Syndicate content

Archive - Apr 19, 2020

Date

Rockefeller University Launches Broad Range of Studies on COVID-19

Rockefeller University experts in infectious disease, immunology, biochemistry, structural biology, and genetics have begun over a dozen projects in recent weeks aimed at better understanding the biology of the SARS-CoV-2 virus, which is responsible for the current global COVID-19 pandemic. The research, which involves 18 laboratories and over 130 scientists, has the goal of discovering or developing new, urgently needed approaches to prevent and treat the disease. Although most Rockefeller laboratories have ceased on-campus operations to reduce the spread of the illness, exceptions have been made for those researchers working on essential COVID-19-related projects. Because the development, scale-up, and deployment of a safe and effective vaccine for the virus are still well over the horizon, the researchers are focusing on parallel approaches to provide alternative means of prevention and therapy, attacking the problem from many angles. Projects include the development of antibodies and other protein therapeutics capable of preventing or treating the infection; development of small molecules that inhibit the activity of viral or human proteins that are required for viral replication; improved animal models for testing potential treatments; and identification of new vulnerabilities of the virus via both genomic studies of humans with unusual sensitivity or resistance to infection, and cell-based screens using CRISPR gene-editing technology. “These projects directly relate to pathophysiology, prevention, and treatment of COVID-19, as well as the basic biology of the SARS-CoV-2 virus itself,” says Richard P. Lifton, MD, PhD, the university’s president.

MIT Scientists Design Water-Soluble, Modified Cytokine Receptors That Can Bind Cytokines; New Molecules May Prove Useful in Treating “Cytokine Storms” Associated with COVID-19 and Other Infections

One of the defining features of Covid-19 is the excessive immune response that can occur in severe cases. This burst of immune over-reaction, also called a cytokine storm, damages the lungs and can be fatal. A team of MIT researchers has developed specialized proteins, similar in structure to antibodies, that they believe could soak up these excess cytokines. “The idea is that they can be injected into the body and bind to the excessive cytokines as generated by the cytokine storm, removing the excessive cytokines and alleviating the symptoms from the infection,” says Rui Qing, PhD, an MIT research scientist who is one of the senior authors of the study. The researchers have reported their initial findings in Quarterly Review of Biophysics (QRB) Discovery, and they now hope to begin testing their proteins in human cells and in animal models of cytokine release and coronavirus infection. The article is titled “QTY Code-Designed Water-Soluble Fc-Fusion Cytokine Receptors Bind to Their Respective Ligands.” Shuguang Zhang, PhD, a principal research scientist in the MIT Media Lab’s Laboratory of Molecular Architecture, is also a senior author of the paper. Shilei Hao, PhD, a visiting scientist at MIT, is the lead author of the study, and David Jin, MD, PhD, CEO and President of Avalon GloboCare, is also an author. The researchers’ work on blocking cytokine storms grew out of a project that Dr. Zhang began ten years ago to develop modified versions of membrane-embedded proteins. These proteins are usually difficult to study because once they are extracted from the cell membrane, they only maintain their structure if they are suspended in special types of detergents. After working on the problem for several years, Dr. Zhang and Dr.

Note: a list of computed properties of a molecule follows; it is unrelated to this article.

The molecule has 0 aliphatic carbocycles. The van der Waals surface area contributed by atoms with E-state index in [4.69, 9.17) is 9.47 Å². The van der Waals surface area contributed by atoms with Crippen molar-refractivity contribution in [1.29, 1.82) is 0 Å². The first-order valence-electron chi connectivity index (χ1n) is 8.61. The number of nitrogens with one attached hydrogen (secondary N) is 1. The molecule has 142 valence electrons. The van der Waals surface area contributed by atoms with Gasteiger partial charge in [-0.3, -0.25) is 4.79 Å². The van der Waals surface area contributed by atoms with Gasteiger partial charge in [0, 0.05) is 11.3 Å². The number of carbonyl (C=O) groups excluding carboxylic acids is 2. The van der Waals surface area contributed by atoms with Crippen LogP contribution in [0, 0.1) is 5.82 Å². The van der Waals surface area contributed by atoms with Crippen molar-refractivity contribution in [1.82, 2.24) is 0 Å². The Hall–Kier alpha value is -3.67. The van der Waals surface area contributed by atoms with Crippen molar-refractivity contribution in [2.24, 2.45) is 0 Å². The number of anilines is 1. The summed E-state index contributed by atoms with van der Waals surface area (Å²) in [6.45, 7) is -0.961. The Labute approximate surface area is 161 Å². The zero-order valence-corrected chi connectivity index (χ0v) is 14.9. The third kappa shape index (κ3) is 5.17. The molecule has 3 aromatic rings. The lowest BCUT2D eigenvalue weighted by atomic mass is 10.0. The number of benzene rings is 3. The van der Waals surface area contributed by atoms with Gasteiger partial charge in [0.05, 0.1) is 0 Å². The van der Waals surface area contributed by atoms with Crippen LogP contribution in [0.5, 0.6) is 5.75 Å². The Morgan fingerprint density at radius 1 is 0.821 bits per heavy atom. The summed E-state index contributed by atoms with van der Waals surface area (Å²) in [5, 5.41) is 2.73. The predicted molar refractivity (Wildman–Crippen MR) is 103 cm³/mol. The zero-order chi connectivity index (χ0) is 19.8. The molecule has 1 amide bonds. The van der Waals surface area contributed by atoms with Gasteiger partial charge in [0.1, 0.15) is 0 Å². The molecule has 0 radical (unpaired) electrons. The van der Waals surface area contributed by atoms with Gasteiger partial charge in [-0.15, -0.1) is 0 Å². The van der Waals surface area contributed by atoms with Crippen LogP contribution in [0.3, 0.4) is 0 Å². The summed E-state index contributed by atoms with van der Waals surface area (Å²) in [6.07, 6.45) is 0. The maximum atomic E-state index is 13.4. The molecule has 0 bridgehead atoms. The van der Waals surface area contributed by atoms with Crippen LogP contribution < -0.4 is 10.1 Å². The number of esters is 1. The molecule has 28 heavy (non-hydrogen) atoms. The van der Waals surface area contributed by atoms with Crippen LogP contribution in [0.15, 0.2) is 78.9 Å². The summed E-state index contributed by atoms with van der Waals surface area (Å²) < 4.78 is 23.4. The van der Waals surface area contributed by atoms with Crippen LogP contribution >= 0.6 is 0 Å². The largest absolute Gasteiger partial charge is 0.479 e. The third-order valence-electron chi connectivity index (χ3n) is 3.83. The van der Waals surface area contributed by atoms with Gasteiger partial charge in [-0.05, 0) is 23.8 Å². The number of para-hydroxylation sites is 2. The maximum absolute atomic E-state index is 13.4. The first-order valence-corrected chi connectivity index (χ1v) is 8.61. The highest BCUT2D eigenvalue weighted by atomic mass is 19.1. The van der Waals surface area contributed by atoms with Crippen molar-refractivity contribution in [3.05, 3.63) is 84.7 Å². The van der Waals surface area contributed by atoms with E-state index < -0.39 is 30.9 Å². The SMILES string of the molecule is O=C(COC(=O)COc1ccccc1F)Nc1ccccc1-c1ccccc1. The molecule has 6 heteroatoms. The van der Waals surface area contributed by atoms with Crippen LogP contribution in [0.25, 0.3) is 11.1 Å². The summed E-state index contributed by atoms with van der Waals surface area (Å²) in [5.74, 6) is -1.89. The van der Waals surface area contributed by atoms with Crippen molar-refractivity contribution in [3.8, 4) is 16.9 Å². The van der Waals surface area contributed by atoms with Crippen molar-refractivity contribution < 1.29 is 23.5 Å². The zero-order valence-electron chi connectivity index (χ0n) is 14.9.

Princeton Researchers Design Shorter Promoters for Gene Delivery of Larger or Multiple Genes in Gene Therapy for Neurological Diseases; New Promoters Can Keep Transferred Genes Active for Long Periods of Time

A recently developed system for switching on the activity of genes could improve treatments for a broad range of neurological diseases. Esteban Engel, PhD, a researcher in viral neuroengineering in the Princeton Neuroscience Institute at Princeton University and Director of the Institute’s Viral Core Facility, and his team have developed new gene promoters, which act like switches to turn on gene expression, that promise to broaden the ability to deliver large genes and keep them active for long periods of time. The research was published online on April 14, 2020 in Molecular Therapy: Methods & Clinical Development. The open-access article is titled “Small Alphaherpesvirus Latency-Associated Promoters Drive Efficient and Long-Term Transgene Expression in the Central Nervous System.” [Please see video describing this work in press release at (https://www.eurekalert.org/pub_releases/2020-04/pu-nta041720.php)]. The team is developing these genetic switches for use in gene therapy, the practice of delivering new genes to replace or assist ones that are faulty. Gene therapy is a promising strategy for many diseases, including disorders that involve the brain, such as Parkinson's disease and Alzheimer's disease. To carry genes into cells, scientists take advantage of the fact that viruses come equipped with the machinery to gain entry to cells. Over the years, scientists have engineered viruses to deliver genes in ways that are safe and don't cause disease. One of the viruses commonly used for this is the relatively harmless adeno-associated virus (AAV). Dr. Engel and his team created new gene promoters that turn on genes after they have been transported into neurons, the cells of the brain and nervous system.